The copy of the draft Religion Law clearly shows that, if adopted in its current form, it will introduce even more limitations to religious freedom than currently exist. There are several such drafts being circulated. The new draft Law divides religious communities into “associations”, which must have more than 50 adult members, and “groups”, which have fewer than 50 adult members and have fewer rights. Under the current Religion Law 10 people are enough to found a new religious community. Under the new Law, all religious organizations that are not legally registered with the justice agencies and formally registered with the local authorities will not be allowed to carry out any activities.
According to a new Article 4-3 of the draft Law, “a religious group has the right to perform religious rituals and ceremonies and to give religious instruction and religious education to its followers”. However, it adds that a religious group may not:
1.) Publish, produce, export, or import items that carry religious significance, theological literature or other informational documents with a religious content.
2.) Set up companies to distribute theological literature or produce religious objects.
3.) Establish or maintain open spaces with general access for services or religious meetings, places that followers of one or another religion may revere (such as places of pilgrimage), or religious buildings.
4.) Appeal for or accept financial donations or other forms of aid.
5.) Carry out charitable work.
The draft also radically increases the powers of the Religious Affairs Committee in Article 6-1, requiring its permission for foreigners to lead local religious communities and for the building of any place of worship in the entire country.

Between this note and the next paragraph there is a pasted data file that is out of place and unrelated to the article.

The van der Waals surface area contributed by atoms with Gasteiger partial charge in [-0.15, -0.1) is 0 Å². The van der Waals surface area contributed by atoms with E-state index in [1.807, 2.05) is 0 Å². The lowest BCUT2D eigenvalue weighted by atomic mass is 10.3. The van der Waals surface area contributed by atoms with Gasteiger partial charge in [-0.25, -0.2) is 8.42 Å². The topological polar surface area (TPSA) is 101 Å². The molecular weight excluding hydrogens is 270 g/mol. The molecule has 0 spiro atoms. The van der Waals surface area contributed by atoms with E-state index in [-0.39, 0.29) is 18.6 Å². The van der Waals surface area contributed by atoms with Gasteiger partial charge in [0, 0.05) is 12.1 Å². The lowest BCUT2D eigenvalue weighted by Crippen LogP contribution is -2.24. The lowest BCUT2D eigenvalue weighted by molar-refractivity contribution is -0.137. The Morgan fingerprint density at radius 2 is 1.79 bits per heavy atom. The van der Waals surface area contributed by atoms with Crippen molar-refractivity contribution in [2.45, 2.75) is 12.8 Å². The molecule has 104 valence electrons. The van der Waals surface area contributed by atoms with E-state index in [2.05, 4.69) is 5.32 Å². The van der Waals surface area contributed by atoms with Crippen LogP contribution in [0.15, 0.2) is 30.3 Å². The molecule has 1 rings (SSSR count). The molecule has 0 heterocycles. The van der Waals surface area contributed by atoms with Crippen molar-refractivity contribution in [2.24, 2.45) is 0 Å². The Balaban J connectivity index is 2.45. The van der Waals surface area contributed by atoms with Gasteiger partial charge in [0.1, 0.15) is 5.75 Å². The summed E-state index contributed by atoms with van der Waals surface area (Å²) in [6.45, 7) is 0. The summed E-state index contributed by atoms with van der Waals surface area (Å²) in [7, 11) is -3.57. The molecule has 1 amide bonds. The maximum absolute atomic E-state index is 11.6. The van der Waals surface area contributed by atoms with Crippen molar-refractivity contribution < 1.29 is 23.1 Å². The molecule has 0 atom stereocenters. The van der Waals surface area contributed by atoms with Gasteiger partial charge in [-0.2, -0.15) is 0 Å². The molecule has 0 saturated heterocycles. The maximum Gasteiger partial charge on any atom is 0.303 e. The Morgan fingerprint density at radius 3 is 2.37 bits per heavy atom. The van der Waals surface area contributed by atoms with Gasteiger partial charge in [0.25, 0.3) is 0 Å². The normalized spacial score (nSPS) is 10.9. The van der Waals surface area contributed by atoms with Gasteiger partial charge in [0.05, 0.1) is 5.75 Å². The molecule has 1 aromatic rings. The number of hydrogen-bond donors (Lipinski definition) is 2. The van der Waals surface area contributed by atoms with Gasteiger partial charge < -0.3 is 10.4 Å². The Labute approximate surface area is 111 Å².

Almaty-based law professor Roman Podoprigora, who has long studied religious freedom issues, is highly concerned about the potential impact of the draft Law. He worries particularly over vagueness over how small religious “groups” are to gain formal registration (uchetnaya registratsia in Russian) from local authorities as required in the draft Law. “I find it very alarming that the draft Religion Law says nothing about the procedure for formal registration,” he told Forum 18 on 16 February from Almaty.
“Theoretically, the procedure should merely be of a question of notification.”
However, Podoprigora points out that according to the current Religion Law a missionary must hand in several documents within three days of registering his passport in order to qualify for the required formal registration. “The authorities frequently find inaccuracies in the missionaries’ documentation, and then refuse them registration,”
Podoprigora noted. “If the law does not clearly state that it is sufficient for a religious group simply to inform the local authorities of its existence, then they could end up in the same situation as the missionaries.”
Both Muslim and Christian foreign missionaries have been fined and deported for their religious activity. This has even happened to foreigners who merely take part in the normal activity of churches they are ordinary members of.
Professor Podoprigora and Klyushev of the Association of Religious Organisations of Kazakhstan have both previously noted that 2005 “national security” amendments of the current Religion Law, to require all religious activity to be registered, contradict themselves.
Current registration procedures are highly intrusive, and clearly designed to provide means of control, and not just a mechanism for acquiring legal status. Fines for unregistered religious activity have continued to escalate.